You've just got your hands on a brand new MacBook Pro 13". Your heart starts to race as you power up the machine and get ready to open up your favourite creative software. Then completely unexpectedly your MacBook Pro shuts down. This is exactly what has been happening with the 2019 13" MacBook Pro with two Thunderbolt ports.
You switch the machine back on and notice that you still have plenty of juice left in the battery before it randomly shuts down again. This is incredibly frustrating and irritating, but don't worry you are not alone. Vigy_K (opens in new tab) reported on the Apple forum that it happened on their first 13" laptop and their replacement machine. While your machine is out of action you could get your hands on a mac decal (opens in new tab) to make it look prettier than ever. That might make you feel better (sorry if it doesn't).
So, what's the problem and how can it be fixed? Apple has acknowledged the issue and released an official document that offers a quick guide (opens in new tab) on how to fix the issue. Thankfully the process is reasonably straightforward. But it isn't exactly a quick fix as you will find out by following the steps below.
01. Make sure battery is below 90%
The first thing to do is make sure that your MacBook Pro's battery is less than 90 percent charged. If it isn't then you need to wait until the battery percentage drops below 90 percent, before you can continue.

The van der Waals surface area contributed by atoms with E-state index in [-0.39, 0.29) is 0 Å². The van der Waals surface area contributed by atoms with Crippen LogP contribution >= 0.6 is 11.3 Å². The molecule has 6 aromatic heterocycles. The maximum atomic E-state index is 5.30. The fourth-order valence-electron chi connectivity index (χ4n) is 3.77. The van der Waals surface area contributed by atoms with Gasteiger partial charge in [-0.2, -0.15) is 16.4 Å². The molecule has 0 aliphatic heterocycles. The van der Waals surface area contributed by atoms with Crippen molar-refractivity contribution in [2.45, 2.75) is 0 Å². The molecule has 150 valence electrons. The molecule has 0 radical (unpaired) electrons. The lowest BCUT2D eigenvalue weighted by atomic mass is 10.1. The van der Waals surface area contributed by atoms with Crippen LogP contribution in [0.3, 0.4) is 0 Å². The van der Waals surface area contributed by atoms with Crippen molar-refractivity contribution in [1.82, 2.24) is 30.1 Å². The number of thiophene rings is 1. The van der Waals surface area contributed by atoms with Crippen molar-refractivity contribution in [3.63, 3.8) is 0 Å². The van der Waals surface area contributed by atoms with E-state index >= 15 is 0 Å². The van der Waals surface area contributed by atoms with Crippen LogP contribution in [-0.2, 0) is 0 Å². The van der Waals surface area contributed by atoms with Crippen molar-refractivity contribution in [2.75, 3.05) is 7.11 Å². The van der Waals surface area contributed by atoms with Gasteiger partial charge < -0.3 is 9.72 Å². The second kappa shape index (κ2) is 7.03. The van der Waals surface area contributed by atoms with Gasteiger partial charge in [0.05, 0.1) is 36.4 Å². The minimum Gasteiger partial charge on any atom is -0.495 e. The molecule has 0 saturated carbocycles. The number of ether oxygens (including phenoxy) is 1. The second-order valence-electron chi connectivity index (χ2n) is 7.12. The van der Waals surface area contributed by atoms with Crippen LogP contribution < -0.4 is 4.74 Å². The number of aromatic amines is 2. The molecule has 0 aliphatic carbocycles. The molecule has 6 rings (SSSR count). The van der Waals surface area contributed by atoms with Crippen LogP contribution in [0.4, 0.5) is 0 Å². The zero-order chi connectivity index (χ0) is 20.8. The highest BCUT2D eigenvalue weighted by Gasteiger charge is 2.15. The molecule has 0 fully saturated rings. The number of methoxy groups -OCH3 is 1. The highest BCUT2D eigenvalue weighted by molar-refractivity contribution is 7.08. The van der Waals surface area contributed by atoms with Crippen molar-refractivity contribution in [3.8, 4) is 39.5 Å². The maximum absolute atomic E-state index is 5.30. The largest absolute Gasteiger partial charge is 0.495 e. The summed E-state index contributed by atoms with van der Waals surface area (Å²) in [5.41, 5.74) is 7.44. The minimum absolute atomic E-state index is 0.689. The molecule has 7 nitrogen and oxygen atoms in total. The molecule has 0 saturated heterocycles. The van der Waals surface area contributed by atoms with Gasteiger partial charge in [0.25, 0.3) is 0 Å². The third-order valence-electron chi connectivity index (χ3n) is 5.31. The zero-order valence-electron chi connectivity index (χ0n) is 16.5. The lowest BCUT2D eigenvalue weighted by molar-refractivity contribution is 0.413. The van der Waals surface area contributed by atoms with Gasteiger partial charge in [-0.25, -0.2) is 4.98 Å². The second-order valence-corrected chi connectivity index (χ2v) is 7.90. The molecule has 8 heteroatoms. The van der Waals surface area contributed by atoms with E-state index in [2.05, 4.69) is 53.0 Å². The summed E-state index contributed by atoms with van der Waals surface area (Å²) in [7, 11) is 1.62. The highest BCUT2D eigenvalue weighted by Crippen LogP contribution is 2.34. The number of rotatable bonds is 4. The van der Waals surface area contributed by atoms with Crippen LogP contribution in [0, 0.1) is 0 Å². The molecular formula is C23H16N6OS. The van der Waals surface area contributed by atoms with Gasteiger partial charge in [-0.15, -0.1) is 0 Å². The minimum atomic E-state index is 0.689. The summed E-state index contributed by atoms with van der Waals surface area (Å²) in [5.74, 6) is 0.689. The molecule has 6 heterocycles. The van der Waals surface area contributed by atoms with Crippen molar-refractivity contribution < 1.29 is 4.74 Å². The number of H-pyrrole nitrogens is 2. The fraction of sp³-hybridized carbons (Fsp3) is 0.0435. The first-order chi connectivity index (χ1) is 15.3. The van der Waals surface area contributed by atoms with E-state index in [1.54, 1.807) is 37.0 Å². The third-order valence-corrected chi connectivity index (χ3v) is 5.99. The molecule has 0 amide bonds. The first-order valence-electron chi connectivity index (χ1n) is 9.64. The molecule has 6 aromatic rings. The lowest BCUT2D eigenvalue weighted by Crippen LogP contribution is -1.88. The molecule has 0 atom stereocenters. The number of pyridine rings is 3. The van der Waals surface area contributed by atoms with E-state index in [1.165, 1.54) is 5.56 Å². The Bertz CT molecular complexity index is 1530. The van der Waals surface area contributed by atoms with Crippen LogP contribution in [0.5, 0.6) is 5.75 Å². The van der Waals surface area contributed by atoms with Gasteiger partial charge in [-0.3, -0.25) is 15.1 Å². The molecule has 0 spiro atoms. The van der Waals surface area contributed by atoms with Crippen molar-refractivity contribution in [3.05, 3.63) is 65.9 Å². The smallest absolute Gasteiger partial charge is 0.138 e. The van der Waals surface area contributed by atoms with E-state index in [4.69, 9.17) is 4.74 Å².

02. Connect charger and quit applications
The next steps are to connect your MacBook Pro to its power adapter and quit all open applications. Once you have done this close the lid of your MacBook to put it into Sleep mode. Now you need to leave the machine for at least eight hours. So, make sure you don't need your MacBook Pro for a while. A backup machine is always good to have and our best MacBook Pro alternatives for designers (opens in new tab) post offers some great options.
03. Update macOS
Once you have waited for eight hours all you need to do is spend just a little longer updating to the latest version of the macOS. You can find more on how to do this within Apple's how to update the software on your Mac (opens in new tab) post.
Warning: this solution might not work
Be warned though the Apple Support document doesn't guarantee that this will fix the issue, simple stating that it might help. If you are one of the unlucky ones that is still encountering random shutdowns after trying the fix you will need to contact Apple Support (opens in new tab) for further assistance.